Jon Campisi Oct. 16, 2013, 3:47pm


The Pennsylvania Senate on Tuesday overwhelmingly passed a bill

sponsored by the state House of Representatives that would increase the mandatory judicial retirement age from 70 to 75.

The bill, H.B. 79, previously passed the House, and this week’s 44-6 vote in the Senate means the measure is one step closer to becoming law.

State Rep. Kate Harper, (R-Montgomery), sponsored the proposal late last year after a handful of state judges filed lawsuits challenging the provision in the commonwealth’s constitution that forces judges and justices from the bench at the end of the year in which they turn 70.

The judges lost their lawsuits – one had been filed in state court and the other at the U.S. District Court in Harrisburg – although that didn’t stop legislators from stepping in to try and rectify the situation for the judges.

The plaintiffs had maintained that older jurists should be able to serve out their term on the bench, not just because they were elected by voters to do so, but because people are living longer, healthier lives, and mental acuity on the part of people has improved vastly from what it was yesteryear.

The judges lost their lawsuits, with the Pennsylvania Supreme Court determining that the mandatory retirement provision was properly added to the state constitution by voters, and a federal judge ruling that the mandatory retirement age provision doesn’t violate the judges’ federal constitutional rights.

In her Dec. 11, 2012, co-sponsorship memorandum, Harper, the representative from suburban Philadelphia, had written that by giving judges more time on the bench, the “Commonwealth and its citizens will benefit from the knowledge, experience, and temperament of seasoned jurists.”

Harper also noted that the average life expectancy has increased since 1968, the year the provision was added to the constitution, and that it “seems appropriate to update our Constitution to reflect this new reality by changing the mandatory retirement age for our judges to 75 years old.”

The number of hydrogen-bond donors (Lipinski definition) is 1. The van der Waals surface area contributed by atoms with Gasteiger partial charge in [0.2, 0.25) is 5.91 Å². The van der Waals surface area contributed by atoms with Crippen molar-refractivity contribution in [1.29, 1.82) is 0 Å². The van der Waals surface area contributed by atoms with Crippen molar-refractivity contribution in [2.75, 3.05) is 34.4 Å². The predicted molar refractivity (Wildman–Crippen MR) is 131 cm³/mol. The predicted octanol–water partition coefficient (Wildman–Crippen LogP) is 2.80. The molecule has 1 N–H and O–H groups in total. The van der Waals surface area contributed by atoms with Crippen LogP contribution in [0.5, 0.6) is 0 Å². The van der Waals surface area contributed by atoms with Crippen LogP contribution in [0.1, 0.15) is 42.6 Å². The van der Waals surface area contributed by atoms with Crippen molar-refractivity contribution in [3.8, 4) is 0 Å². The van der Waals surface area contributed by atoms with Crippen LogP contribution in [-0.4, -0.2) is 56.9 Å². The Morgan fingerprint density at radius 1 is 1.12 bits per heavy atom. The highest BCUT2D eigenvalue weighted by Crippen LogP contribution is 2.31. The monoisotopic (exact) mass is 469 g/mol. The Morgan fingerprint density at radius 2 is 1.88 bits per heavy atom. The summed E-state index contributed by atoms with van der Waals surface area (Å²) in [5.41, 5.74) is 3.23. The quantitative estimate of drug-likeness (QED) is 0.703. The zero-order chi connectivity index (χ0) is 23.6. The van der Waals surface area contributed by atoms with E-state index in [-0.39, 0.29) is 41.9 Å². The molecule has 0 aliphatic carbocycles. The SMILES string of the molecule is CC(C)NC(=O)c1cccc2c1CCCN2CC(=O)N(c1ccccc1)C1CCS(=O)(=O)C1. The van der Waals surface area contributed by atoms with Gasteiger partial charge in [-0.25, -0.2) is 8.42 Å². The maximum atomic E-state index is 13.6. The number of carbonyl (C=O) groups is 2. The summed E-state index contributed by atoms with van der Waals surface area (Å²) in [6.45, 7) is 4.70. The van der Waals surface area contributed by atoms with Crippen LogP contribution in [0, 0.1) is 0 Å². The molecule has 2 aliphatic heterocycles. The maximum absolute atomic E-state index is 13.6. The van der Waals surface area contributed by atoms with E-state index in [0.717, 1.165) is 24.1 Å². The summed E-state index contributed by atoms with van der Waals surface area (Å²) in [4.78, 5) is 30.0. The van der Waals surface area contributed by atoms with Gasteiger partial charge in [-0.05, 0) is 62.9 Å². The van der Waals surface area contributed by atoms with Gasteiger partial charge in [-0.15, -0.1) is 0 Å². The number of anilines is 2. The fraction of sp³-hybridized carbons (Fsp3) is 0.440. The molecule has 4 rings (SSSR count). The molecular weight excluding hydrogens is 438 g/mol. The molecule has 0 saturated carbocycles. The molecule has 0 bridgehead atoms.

Harper had also noted that mandatory retirement is generally illegal for most industries and jobs in America, and that many states and the federal government currently do not force judges to retire by a certain age.

The House bill, which was originally introduced last legislative session as H.B. 2129, was passed by that body on a 157-44 vote back in late June, according to legislative records.

It was referred to the Senate Judiciary Committee two days later, which, earlier this month, moved the bill up to the full Senate following a 13-1 vote.

In order to become law, the constitutional amendment must receive a majority vote during two consecutive legislative sessions of the General Assembly.

It then has to be voted on by the public in a referendum.

Pennsylvania currently does allow certain judges to work past 70, but only under special circumstances.

Those jurists, who can serve up until age 78, are called senior judges and receive daily pay instead of a full yearly salary.

Last year, Pennsylvania paid 86 senior judges $11 million in compensation and pension payments, according to a report on the website TribLive.com.

The website attributed the figures to a study by the Citizens’ Voice in Northeastern Pennsylvania.

Supreme Court Chief Justice Ronald Castille, who is paid $205,415 per year, will turn 70 in the spring and must retire by the end of next year, according to TribLive.

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